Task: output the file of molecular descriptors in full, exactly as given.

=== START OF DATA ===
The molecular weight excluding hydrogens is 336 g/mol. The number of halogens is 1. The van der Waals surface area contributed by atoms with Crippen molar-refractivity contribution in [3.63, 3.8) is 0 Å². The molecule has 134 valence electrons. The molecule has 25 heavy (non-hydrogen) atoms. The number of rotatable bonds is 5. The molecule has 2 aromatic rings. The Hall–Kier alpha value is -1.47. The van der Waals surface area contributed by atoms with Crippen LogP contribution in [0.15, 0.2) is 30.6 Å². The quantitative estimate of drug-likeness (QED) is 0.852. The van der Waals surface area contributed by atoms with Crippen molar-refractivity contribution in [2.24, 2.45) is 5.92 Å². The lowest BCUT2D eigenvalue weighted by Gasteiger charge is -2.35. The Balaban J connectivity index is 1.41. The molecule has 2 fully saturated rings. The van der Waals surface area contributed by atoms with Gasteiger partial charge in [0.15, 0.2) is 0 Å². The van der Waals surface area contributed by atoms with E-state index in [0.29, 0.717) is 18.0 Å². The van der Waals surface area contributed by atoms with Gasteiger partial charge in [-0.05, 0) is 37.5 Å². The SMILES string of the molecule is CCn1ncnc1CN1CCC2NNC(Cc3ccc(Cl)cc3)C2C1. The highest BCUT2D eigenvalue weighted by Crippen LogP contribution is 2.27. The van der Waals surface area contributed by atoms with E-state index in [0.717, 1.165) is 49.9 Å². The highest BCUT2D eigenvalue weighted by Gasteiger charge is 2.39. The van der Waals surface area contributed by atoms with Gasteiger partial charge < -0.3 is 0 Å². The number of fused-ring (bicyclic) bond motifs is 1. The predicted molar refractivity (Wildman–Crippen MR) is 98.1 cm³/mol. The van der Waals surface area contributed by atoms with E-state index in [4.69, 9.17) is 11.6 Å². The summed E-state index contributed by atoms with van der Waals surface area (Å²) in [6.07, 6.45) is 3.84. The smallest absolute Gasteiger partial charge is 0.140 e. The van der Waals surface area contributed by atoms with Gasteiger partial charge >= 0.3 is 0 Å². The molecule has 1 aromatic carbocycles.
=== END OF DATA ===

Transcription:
The molecular weight excluding hydrogens is 336 g/mol. The number of halogens is 1. The van der Waals surface area contributed by atoms with Crippen molar-refractivity contribution in [3.63, 3.8) is 0 Å². The molecule has 134 valence electrons. The molecule has 25 heavy (non-hydrogen) atoms. The number of rotatable bonds is 5. The molecule has 2 aromatic rings. The Hall–Kier alpha value is -1.47. The van der Waals surface area contributed by atoms with Crippen LogP contribution in [0.15, 0.2) is 30.6 Å². The quantitative estimate of drug-likeness (QED) is 0.852. The van der Waals surface area contributed by atoms with Crippen molar-refractivity contribution in [2.24, 2.45) is 5.92 Å². The lowest BCUT2D eigenvalue weighted by Gasteiger charge is -2.35. The Balaban J connectivity index is 1.41. The molecule has 2 fully saturated rings. The van der Waals surface area contributed by atoms with Gasteiger partial charge in [0.15, 0.2) is 0 Å². The van der Waals surface area contributed by atoms with E-state index in [0.29, 0.717) is 18.0 Å². The van der Waals surface area contributed by atoms with Gasteiger partial charge in [-0.05, 0) is 37.5 Å². The SMILES string of the molecule is CCn1ncnc1CN1CCC2NNC(Cc3ccc(Cl)cc3)C2C1. The highest BCUT2D eigenvalue weighted by Crippen LogP contribution is 2.27. The van der Waals surface area contributed by atoms with E-state index in [0.717, 1.165) is 49.9 Å². The highest BCUT2D eigenvalue weighted by Gasteiger charge is 2.39. The van der Waals surface area contributed by atoms with Gasteiger partial charge < -0.3 is 0 Å². The number of fused-ring (bicyclic) bond motifs is 1. The predicted molar refractivity (Wildman–Crippen MR) is 98.1 cm³/mol. The van der Waals surface area contributed by atoms with E-state index in [4.69, 9.17) is 11.6 Å². The summed E-state index contributed by atoms with van der Waals surface area (Å²) in [6.07, 6.45) is 3.84. The smallest absolute Gasteiger partial charge is 0.140 e. The van der Waals surface area contributed by atoms with Gasteiger partial charge >= 0.3 is 0 Å². The molecule has 1 aromatic carbocycles.